2. ^ Clark, J. S.; Najarro, F.; Negueruela, I.; Ritchie, B. W.; Urbaneja, M. A.; Howarth, I. D. (2012). "On the nature of the galactic early-B hypergiants" (pdf). Astronomy & Astrophysics 541: A145. arXiv:1202.3991v1. Bibcode:2012A&A...541A.145C. doi:10.1051/0004-6361/201117472. 
  3. ^ a b Chentsov, E. L.; Ermakov, S. V.; Klochkova, V. G.; Panchuk, V. E.; Bjorkman, K. S.; Miroshnichenko, A. S. (2003). "An atlas of spectra of B6?A2 hypergiants and supergiants from 4800 to 6700?�". Astronomy and Astrophysics 397 (3): 1035–1042. doi:10.1051/0004-6361:20021430. ISSN 0004-6361. 
  4. ^ a b Ducati, J. R. (2002). "VizieR Online Data Catalog: Catalogue of Stellar Photometry in Johnson's 11-color system". CDS/ADC Collection of Electronic Catalogues 2237: 0. Bibcode:2002yCat.2237....0D. 
  5. ^ . Bibcode:1999A&A...349..532S.  Missing or empty |title= (help)
  6. ^ Kharchenko, N.V.; Scholz, R.-D.; Piskunov, A.E.; Röser, S.; Schilbach, E. (2007). "Astrophysical supplements to the ASCC-2.5: Ia. Radial velocities of ∼55000 stars and mean radial velocities of 516 Galactic open clusters and associations". Astronomische Nachrichten 328 (9): 889–896. doi:10.1002/asna.200710776. ISSN 0004-6337. 
  7. ^ a b c . Bibcode:1992A&A...264...88V.  Missing or empty |title= (help)
  8. ^ Chentsov, E.L.; Gorda, E.S. (2004). "Spatial Closeness of the White Hypergiants HD 168607 and HD 168625". Astronomy Letters 30 (7): 145–180. Bibcode:2004AstL...30..461C. doi:10.1134/1.1774398.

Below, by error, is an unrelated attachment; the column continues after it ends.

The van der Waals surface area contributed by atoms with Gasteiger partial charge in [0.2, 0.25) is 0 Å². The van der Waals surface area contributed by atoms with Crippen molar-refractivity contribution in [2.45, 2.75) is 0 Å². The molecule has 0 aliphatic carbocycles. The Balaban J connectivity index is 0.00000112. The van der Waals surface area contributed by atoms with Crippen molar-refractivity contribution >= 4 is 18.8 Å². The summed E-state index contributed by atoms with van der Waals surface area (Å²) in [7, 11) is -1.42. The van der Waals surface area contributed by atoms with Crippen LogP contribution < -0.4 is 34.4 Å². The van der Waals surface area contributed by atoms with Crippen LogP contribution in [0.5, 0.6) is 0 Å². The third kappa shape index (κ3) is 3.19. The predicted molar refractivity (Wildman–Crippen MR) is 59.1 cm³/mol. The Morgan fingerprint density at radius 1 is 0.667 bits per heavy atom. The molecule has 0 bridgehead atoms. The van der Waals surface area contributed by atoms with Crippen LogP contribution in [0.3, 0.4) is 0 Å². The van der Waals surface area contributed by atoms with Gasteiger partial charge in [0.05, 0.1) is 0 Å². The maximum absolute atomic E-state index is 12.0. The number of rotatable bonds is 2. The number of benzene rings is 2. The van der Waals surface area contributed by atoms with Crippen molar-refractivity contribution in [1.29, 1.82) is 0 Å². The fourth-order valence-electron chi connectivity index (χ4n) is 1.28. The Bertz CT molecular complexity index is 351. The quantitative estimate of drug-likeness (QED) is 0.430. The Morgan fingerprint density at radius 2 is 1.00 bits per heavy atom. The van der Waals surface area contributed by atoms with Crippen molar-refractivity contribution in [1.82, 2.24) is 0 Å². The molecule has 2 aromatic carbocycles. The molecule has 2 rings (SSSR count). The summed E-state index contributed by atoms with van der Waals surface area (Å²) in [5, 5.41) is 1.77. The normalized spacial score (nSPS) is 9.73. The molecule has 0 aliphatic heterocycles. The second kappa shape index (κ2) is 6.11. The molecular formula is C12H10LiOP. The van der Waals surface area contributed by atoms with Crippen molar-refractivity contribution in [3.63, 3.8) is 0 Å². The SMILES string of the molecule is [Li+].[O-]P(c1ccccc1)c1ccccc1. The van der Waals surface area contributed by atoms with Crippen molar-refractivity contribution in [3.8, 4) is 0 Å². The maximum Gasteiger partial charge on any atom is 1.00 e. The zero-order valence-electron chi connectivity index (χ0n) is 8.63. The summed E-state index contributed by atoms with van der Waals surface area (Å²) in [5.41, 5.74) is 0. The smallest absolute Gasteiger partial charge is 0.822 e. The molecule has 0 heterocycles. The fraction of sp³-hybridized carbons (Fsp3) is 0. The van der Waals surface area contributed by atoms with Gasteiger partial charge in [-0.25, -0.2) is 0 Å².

9. ^ a b Nazé, Y.; Rauw, G.; Hutsemékers, D. (2012). "The first X-ray survey of Galactic luminous blue variables". Astronomy & Astrophysics 538: A47. arXiv:1111.6375. Bibcode:2012A&A...538A..47N. doi:10.1051/0004-6361/201118040. A47. 
  10. ^ a b c Pasquali, A.; Nota, A.; Smith, L.J.; Akiyama, S.; Messineo, M.; Clampin, M. (2002). "Multiwavelength Study of the Nebula Associated with the Galactic LBV Candidate HD 168625". The Astronomical Journal 124 (3): 1625–1635. arXiv:astro-ph/0207613. Bibcode:2002AJ....124.1625P. doi:10.1086/341820. 
  11. ^ a b Umana, G.; Buemi, C.S.; Trigilio, C.; Leto, P.; Hora, J.L. (2010). "Spitzer, Very Large Telescope, and Very Large Array Observations of the Galactic Luminous Blue Variable Candidate HD 168625". The Astrophysical Journal 718 (2): 1036–1045. Bibcode:2010ApJ...718.1036U. doi:10.1088/0004-637X/718/2/1036. 
  12. ^ Martayan, C.; Lobel, A.; Baade, D.; Blomme, R.; Frémat, Y.; Lebouquin, J.-B.; Selman, F.; Girard, J.; Mérand, A.; Montagnier, G.; Patru, F.; Mawet, D.; Martins, F.; Rivinius, Th.; Štefl, S.; Zorec, J.; Semaan, T.; Mehner, A.; Kervella, P.; Sana, H.; Schödel, R. (2012). "On the Binarity of LBV Stars". ASP Conference Proceedings 464: 293. Bibcode:2012ASPC..464..293M. 
  13. ^ Hutsemekers, D.; vanDrom, E.; Gosset, E.; Melnick, J. (1994). "A dusty nebula around the luminous blue variable candidate HD 168625". Astronomy and Astrophysics 2904: 906–914. Bibcode:1994A&A...290..906H. 
  14. ^ a b Smith, Nathan (2007). "Discovery of a Nearby Twin of SN 1987A's Nebula around the Luminous Blue Variable HD 168625: Was Sk -69 202 an LBV?". The Astronomical Journal 133 (3): 1034–1040. arXiv:astro-ph/0611544. Bibcode:2007AJ....133.1034S. doi:10.1086/510838.